Georges Perec, who died in 1982 at the age of forty-five, was far, far ahead of his time. One of the core members of Oulipo, the international group of writers who use mathematical constraints as jumping-off points for their fictions, Perec penned a mystery novel that avoids all words containing the letter e. (Just as spectacularly, this novel, La Disparition, was translated into English as A Void, following the same no-e constraint.) His novel Life: A User's Manual, which uses a chess game to structure its story about residents in a busy Parisian apartment building, also deserves its place in the modern pantheon.
Until now, Perec's short office novel The Art and Craft of Approaching Your Head of Department to Submit a Request for a Raise has not been translated into English. Perec biographer David Bellos has finally undertaken the daunting task, a seventy-seven-page-long single sentence with almost no punctuation. The Oulipan challenge for the book was thrown down by computer pioneer Jacques Perriaud in 1968 at the Orwellian-sounding Computing Service of the Humanities Research Centre in Paris. Perriaud drew up a flowchart representing how a supercomputer would break down the various ways a nervous low-level office worker might set out to ask his superior for a raise, complete with loops, digressions, and recursions. Perec threw himself at the task and created a hilarious, increasingly frenzied office parody:
. . . let's suppose for starters that ms wye is not i mean really not in a good mood in this case you don't let it get you down and circumperambulate the various departments which taken together constitute the whole or part of the organization of which you are an employee then go back to see mr x hoping he has come in it's one or tother either mr x is at his desk or mr x is not at his desk are you at your desk no so why expect mr x to be at his maybe he is at your desk expecting to give you a drubbing when you get back or maybe he is walking up and down in the corridor outside his boss's office . . .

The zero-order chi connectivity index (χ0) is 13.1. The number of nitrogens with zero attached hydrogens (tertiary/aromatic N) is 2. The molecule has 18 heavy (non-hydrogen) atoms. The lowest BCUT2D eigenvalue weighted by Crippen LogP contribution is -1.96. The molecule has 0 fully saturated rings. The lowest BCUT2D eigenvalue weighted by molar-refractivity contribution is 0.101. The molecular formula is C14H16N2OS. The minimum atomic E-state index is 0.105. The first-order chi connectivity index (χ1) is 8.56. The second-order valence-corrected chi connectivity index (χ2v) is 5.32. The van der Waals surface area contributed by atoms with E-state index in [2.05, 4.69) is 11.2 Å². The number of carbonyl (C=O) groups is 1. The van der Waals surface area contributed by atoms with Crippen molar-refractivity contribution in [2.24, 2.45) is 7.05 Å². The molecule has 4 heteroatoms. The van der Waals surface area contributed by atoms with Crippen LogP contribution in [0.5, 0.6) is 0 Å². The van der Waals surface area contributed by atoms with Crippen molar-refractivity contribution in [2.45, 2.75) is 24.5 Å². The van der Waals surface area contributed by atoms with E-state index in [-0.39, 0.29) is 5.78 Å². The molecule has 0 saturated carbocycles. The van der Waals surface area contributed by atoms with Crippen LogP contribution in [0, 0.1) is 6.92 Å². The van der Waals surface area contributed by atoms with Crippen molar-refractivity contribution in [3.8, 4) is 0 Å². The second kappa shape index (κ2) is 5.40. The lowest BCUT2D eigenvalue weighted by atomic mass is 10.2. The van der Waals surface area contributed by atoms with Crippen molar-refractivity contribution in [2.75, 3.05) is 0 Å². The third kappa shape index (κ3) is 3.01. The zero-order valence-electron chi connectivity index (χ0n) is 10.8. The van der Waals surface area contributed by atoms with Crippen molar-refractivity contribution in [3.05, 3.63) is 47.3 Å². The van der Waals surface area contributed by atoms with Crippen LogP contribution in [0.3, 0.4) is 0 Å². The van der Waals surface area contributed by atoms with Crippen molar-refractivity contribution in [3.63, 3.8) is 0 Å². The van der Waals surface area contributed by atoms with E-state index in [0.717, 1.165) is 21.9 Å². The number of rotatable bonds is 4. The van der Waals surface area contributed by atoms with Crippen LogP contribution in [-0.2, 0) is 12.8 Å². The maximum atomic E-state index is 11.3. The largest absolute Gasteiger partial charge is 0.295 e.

This quasi-scientific mania reads a bit like Beckett or Ionesco on Four Loko. Not surprisingly, The Art and Craft was turned into an agit-prop theater piece that continues to be staged in Europe.
Perec, who worked for seventeen years as an archivist at a neurophysiological research lab, takes fluorescent-lit anomie and class striving and puts them through the if-then calculus of Basic-era computer programming, sending the hapless hero through an office maze where he must repeatedly avoid sour coworkers and steel his resolve for raise-asking in the face of a multiplicity of negative possibilities, including inexplicable mood swings and unpredictable lunches. The resulting satire of white-collar debasement is of a piece with Ed Park's Personal Days and Joshua Ferris's Then We Came to the End. Perec's innovative performance, thanks in part to Bellos's playful and knowing translation, feels remarkably current, a disorienting tour that captures the neuroses and absurdities of office life.